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The Tree Room :

Misinterpretations and intuitive ideas about evolutionary trees
by the Understanding Evolution team

Research shows that many students, teachers, and members of the general public misinterpret trees in predictable ways. Such misinterpretations are commonly known as 'misconceptions'; however, many of these "wrong" ideas are actually perfectly sound ways of reasoning that learners simply apply in the wrong situation or in the wrong way. In other words, common explanations (such as change resulting from intentional choices) work perfectly well for many everyday situations, but these explanations are not helpful for thinking about evolutionary change. While the term 'misconception' is a familiar way to describe such ideas, they are more accurately thought of as "intuitive" or "everyday" interpretations.

Evolution is a tree, not a ladder

Reviewing the intuitive conceptions, gleaned from the research literature, can help you anticipate ways that learners are likely to misinterpret evolutionary trees. Though it might be tempting to try to root out such conceptions and "replace" them with correct ones, this approach is unlikely to be effective and fails to recognize the useful roles that these ways of reasoning may play in other contexts. Instead, here are a few general tips for designing instructional experiences to help students build on their intuitive conceptions:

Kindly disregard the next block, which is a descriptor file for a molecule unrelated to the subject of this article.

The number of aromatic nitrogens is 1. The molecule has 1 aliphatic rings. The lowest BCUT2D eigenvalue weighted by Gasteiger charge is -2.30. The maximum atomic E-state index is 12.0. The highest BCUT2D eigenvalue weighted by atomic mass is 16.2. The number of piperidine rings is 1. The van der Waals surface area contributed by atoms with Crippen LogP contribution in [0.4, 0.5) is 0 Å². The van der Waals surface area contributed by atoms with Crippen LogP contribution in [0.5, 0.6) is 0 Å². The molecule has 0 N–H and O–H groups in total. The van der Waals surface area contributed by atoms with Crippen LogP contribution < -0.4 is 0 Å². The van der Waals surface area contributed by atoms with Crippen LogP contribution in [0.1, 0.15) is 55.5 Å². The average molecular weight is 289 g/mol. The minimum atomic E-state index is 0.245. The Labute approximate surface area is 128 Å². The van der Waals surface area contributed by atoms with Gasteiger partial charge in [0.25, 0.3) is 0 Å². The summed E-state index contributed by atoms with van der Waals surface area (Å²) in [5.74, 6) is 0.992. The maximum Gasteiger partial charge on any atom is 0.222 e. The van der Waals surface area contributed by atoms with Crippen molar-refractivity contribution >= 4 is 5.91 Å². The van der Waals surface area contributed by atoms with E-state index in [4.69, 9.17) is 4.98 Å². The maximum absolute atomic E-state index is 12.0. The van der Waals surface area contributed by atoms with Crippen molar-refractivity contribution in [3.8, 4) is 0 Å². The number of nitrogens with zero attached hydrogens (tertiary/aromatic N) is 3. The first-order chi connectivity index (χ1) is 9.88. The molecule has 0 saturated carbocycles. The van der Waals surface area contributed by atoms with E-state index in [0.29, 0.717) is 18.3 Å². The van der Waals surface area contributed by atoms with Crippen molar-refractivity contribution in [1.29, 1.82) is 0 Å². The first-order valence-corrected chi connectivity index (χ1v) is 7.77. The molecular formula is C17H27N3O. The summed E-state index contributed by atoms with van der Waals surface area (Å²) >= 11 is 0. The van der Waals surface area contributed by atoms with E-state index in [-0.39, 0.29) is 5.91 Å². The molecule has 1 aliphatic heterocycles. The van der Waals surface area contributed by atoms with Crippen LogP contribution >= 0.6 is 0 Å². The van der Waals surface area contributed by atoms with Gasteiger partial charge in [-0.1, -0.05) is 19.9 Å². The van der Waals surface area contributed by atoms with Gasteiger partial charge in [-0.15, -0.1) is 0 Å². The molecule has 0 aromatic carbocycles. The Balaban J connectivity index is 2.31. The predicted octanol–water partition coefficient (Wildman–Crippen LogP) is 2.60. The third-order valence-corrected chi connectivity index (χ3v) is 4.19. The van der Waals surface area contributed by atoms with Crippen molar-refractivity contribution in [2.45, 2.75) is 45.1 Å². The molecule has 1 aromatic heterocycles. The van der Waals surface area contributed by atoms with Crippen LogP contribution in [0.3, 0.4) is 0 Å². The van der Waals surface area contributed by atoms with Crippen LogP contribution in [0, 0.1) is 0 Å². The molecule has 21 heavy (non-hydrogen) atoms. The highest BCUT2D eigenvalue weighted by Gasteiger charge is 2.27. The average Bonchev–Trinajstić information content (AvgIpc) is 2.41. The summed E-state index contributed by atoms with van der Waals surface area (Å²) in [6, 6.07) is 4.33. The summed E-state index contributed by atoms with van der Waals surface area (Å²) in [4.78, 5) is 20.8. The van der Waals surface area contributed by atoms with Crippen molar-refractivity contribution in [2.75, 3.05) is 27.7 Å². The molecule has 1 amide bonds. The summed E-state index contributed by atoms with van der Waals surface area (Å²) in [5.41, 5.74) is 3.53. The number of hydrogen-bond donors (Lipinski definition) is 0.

• Encourage learners to recognize phylogenies as a specialized representational form that requires setting aside everyday ways of reasoning
  • Encourage learners to reflect on their explanations (i.e., engage in metacognition) and be explicit about their intuitive approaches to phylogenies
  • Help learners recognize why they use these intuitive ways of reasoning (because they are useful in many other situations!) and compare such intuitive approaches with scientifically acceptable ones
  • Engage learners with instruction that acknowledges students' intuitive conceptions about phylogenies, directly refutes them, and introduces scientific interpretations as viable alternatives
  • Help learners see the similarities between trees that they are able to interpret correctly and trees for which their intuitive conceptions lead them astray

For suggestions on how to design phylogenies that discourage misinterpretations, visit Tips for tree design.


Tree misinterpretations
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Design phylogenies that discourage misinterpretations — visit Tips for tree design.


Evo examples
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